Grand Theft Auto: San Andreas (Xbox, PC)
The Grand Theft Auto series is a classic study in contradiction. On one hand, gamers, gaming media and fellow developers love it for its revolutionary style of gameplay, excellent design and focus on providing a fun, entertaining experience. On the other hand, politicians, parent groups and the general media hate it for its perceived influence on violence and criminal behavior on kids. Needless to say, the latter were frothing at the mouth during the now infamous Hot Coffee controversy and practically blaming Rockstar for the downfall of modern civilization. Fortunately, Rockstar's customers know better. We know that GTA: San Andreas is a ridiculously fun kick-ass game, with great story reminiscent of a Spike Lee or John Singleton movie. It also stars Hollywood heavyweights Samuel L. Jackson, James Woods and Peter Fonda, among other notable celebrities, which raises the question why three highly respected actors with five Academy Award nominations, four Golden Globe awards and three Emmy awards between them would participate in something that is supposedly so degenerate and bad for society? Whatever. You and I know that GTA: SA rocks with its free-form open gameplay, innumerable mini-games and limited two-player co-op mode. And really, that's all that matters. - Troy Matsumiya
Guitar Hero (PS2)
There usually aren't many music games released each year. 2005 wasn't any different when it came to the PS2. Besides a few Beatmania knock-offs, the music scene was severely lacking, that is until the release of Guitar Hero.
The game itself is fairly simple, play notes as they appear on screen and try not to mess up. When played with a regular PS2 controller, the game completely loses the edge it has when using the mini Gibson SG controller. The controller features five buttons along the neck of the guitar, a switch on the face of the guitar, and start and select buttons. When playing the game on expert difficulty, the songs become as accurate as they possibly can be with such a limited controller.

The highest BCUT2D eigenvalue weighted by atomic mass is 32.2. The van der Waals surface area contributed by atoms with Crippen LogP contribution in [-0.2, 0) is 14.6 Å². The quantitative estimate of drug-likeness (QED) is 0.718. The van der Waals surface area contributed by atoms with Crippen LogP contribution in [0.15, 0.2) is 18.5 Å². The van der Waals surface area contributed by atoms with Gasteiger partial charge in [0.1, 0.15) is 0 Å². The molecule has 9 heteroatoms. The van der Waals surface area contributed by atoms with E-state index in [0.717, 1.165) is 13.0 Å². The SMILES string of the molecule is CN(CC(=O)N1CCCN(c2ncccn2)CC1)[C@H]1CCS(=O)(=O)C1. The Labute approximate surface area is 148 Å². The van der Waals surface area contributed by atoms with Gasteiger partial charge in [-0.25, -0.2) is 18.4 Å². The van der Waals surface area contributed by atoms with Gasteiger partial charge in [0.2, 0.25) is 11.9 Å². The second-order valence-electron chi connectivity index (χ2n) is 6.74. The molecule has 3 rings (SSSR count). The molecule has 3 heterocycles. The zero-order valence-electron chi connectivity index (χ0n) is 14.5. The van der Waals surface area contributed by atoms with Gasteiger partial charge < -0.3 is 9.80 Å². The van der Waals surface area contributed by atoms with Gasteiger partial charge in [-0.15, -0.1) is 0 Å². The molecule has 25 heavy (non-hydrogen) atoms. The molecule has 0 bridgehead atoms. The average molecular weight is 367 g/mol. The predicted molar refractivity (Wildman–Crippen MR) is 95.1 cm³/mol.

Guitar Hero features an awesome soundtrack filled with many different kinds of rock music ranging from old classics like Joan Jett's ?I Love Rock N' Roll? to newer bands such as Queens of the Stone Age. Guitar Hero gives us a promising look into the future of music games here in America. - James Dauer
Half-Life 2 (Xbox)
What stands as one of the most technically impressive PC games of all time also stands as one of the most technically impressive ports of all time, as well. Despite being delayed multiple times, Half Life 2 managed to live up to all the hype and launched to critical acclaim on the PC. Though the Xbox version wasn't expected to be quite as good, it most certainly is.